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Why is Dublin such a shιtty city?

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  • Registered Users Posts: 559 ✭✭✭BurgerFace



    Have you been to Washington D.C. ?

    You know the capital of the "free world".

    You should check it out. You'll be crying for a kebab and a grope from some gamey little thing from The Liberties as opposed to a blade in the liver or a bullet for your trainers.



  • Registered Users Posts: 559 ✭✭✭BurgerFace



    Don't go to Cairo, Athens, Tangiers, Naples, Las Vegas, Mumbai, Paris, San Francisco, Miami, Rio, Cape Town, on your week away. You'll be yearning for a loudmouthed taxi driver and a kebab from Zaytoon.



  • Registered Users Posts: 8,184 ✭✭✭riclad


    What's a legit beggar? A homeless person ? Is there legit beggars in London or Paris, covid is not helping, young lads used to go down a lane , now they just piss against the nearest building. Every city has litter, is the council doing enough or are just Irish people just lazy, dropping cans on the street. I read los Angeles America some parts of new York are being taken over by homeless camps tents on the streets there's dozens of tents next to million dollar apartments I hear other city's you can't walk 20 yards after 8pm without being offered drugs in Las Vegas men ask you on the street you would you like to meet an escort prostitute here's a brochure

    I think the city council cannot refuse a shop opening on occonell Street fast food joints can pay the rent If I met a tourist I'd say stay away from the city centre apart from grafton Street

    There's at least 5 types of Dublin accent posh dart middle class working class etc most tourists go to temple bar or the Guinness hop store i doubt they hang around the gpo dublin is a big city rathmines is totally different from Dorset Street yes the city centre does not look great I don't know what the solution is

    Maybe start providing housing for more homeless people I don't think there's a legit beggar in dublin no one is starving

    There's plenty of soup kitchens every day at the gpo free food for anyone that needs it

    Some people will say dublin was worse in the 80s full of derelict buildings it was not a rich city it has gentrified alot in the last 20 years

    Look on YouTube dublin 1980s



  • Registered Users Posts: 2,341 ✭✭✭kowloonkev


    I blame Ryanair. They give fools the chance to fly off for a short weekend to European cities and they come back after a day and a half thinking they are cultured and know it all. The fact is the OP hasn't a scooby doo about anywhere except Dublin. He wouldn't have a notion of the problems in all the cities where he spent 36 hours.

    Dublin is very popular with similar thinking foreign knobheads who come for a stag weekend and think it's the bees knees.



  • Posts: 1,263 ✭✭✭ [Deleted User]


    Had to do a conference thing there a few years ago. What an unmerciful kip! Crazy, in your face, rich/poor divide. And the Five Guys was diabolical. Couldn't wait to get out.

    To the poster that mentioned Mexico City, despite the rich/poor divide, at least when I was there (early-mid 00s) Mexico City wasn't that bad once you knew where to go. But I am biased.. did you ever arrive in a city and feel at home right away? D.F. was that for me for some inexplicable reason.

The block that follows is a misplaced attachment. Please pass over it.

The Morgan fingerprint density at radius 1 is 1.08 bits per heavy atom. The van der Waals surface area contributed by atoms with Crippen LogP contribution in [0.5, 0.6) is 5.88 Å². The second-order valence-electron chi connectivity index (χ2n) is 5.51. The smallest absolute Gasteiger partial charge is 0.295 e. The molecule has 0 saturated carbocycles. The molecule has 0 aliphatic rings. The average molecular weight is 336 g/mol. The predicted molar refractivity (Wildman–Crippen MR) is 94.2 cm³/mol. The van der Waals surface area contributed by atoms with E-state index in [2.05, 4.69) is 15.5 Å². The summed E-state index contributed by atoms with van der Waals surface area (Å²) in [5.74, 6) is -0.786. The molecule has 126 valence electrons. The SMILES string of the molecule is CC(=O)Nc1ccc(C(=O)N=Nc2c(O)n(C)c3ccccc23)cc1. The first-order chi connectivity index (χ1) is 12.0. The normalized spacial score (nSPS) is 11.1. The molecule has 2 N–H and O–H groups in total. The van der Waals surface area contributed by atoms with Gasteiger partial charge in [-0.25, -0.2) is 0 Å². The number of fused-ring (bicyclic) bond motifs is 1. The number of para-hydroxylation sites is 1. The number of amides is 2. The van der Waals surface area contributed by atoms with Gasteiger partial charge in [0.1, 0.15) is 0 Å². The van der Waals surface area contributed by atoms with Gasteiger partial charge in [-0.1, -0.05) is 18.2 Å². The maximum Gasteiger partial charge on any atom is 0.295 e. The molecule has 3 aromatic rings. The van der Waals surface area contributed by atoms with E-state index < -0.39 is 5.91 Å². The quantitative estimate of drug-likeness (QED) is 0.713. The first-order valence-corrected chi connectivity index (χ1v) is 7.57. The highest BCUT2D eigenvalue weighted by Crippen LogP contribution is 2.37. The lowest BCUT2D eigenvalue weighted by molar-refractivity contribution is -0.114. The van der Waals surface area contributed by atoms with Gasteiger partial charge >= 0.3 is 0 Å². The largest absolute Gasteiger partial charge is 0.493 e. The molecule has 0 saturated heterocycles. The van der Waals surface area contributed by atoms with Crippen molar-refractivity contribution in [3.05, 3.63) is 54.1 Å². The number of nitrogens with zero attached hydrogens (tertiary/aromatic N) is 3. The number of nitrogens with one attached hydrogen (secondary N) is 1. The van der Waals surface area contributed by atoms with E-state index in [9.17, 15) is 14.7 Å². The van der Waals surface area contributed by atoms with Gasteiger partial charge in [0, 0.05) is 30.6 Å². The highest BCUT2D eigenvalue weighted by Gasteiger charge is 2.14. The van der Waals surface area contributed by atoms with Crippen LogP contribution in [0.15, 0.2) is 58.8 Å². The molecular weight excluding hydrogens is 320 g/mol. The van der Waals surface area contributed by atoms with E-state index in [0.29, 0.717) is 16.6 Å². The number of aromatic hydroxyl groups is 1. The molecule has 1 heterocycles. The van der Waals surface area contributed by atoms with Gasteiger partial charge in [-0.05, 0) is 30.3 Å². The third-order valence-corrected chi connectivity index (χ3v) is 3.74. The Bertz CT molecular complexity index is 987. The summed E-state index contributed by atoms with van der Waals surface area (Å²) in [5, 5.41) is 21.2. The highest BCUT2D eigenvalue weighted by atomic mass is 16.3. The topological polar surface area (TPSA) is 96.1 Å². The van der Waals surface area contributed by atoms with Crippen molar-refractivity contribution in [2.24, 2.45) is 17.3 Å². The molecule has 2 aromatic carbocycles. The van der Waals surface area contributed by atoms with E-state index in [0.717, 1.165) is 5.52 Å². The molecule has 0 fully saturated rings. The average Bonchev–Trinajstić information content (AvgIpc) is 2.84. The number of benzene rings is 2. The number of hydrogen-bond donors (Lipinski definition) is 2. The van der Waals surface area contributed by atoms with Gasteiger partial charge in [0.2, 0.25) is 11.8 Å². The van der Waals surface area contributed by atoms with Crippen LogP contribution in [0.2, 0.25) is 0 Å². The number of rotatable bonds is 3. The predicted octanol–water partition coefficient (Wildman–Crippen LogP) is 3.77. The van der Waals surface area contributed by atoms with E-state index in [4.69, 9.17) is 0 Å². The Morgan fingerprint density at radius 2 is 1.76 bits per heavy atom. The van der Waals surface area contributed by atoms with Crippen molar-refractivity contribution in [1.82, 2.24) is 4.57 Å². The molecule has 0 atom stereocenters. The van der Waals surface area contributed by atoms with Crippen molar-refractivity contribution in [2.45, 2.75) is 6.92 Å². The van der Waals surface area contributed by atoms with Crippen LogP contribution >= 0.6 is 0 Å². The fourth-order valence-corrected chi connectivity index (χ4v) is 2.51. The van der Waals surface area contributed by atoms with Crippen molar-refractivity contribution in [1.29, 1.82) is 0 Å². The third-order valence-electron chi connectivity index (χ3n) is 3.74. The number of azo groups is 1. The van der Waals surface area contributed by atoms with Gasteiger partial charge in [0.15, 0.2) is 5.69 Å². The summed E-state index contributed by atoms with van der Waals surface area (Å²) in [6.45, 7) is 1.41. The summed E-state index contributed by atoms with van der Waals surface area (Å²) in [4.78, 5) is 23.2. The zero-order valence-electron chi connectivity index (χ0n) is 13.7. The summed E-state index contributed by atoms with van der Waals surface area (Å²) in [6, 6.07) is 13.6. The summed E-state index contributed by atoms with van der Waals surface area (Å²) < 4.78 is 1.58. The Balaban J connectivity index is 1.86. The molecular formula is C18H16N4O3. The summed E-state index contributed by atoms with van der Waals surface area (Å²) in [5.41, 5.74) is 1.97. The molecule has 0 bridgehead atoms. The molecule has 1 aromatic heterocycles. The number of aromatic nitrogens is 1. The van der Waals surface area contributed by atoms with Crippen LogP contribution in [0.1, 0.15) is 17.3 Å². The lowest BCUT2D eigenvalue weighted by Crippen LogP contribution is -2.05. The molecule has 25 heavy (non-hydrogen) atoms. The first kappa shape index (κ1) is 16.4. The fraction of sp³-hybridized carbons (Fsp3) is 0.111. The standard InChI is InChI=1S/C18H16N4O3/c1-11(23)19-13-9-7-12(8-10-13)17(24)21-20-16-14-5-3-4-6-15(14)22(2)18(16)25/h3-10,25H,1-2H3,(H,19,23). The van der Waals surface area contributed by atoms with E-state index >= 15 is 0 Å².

I will reserve judgment on Dublin until weather modification devices are widespread and commonplace.. everything feels different in the sunshine...



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  • Registered Users Posts: 3,462 ✭✭✭HBC08


    I get what you're saying in a way.I know the exact people you're talking about.

    I lived more of my adult life outside of Ireland than in it but even if I hadn't I'd see that Dublin is a kip.

    It has some good points but overall its an embarrassment of a capital city.Any time I've had friends from abroad and had to meet them in Dublin I'd bring them out to get p1ssed and hope for the best.This worked in most cases and they'd think its a good party city.

    Any time I had friends travelling to Ireland and I wasn't there I'd tell them get out of Dublin as soon as you land and hit for proper parts of Ireland.Cork or Galway if they're looking for a bit of buzz,Mayo,Clare or Donegal if they want the traditional experience.

    I realise that if I was from Dublin I'd feel a need to defend it/emphasise the positives etc but most irish people whether they admit it or not know on balance its a sh1tehole that's not representative of the country of Ireland.The fact is was a bigger kip in the 80s doesn't really come into it.



  • Registered Users Posts: 4,359 ✭✭✭whomitconcerns


    I'm living out of Dublin 6 years, and not from Dublin originally. But have lived in a few other capital cities and visited a lot of them.

    Dublin has bad elements, but not even close to being as bad a half the cities around even the ones you mentioned. Manager yourself and where and what you are doing and 99.999% of time you'll have no issues in Dublin, and it's not ugly and yes I have brought people on the open bus tour, and it's great.

    Travel a bit more op, see some other cities, live somewhere else for a while and get some real perspective



  • Registered Users Posts: 4,359 ✭✭✭whomitconcerns


    I will agree on one item. Anyone wearing cotton tracksuit bottoms and white socks stuck into trainers should be automatically banned from the city centre. :)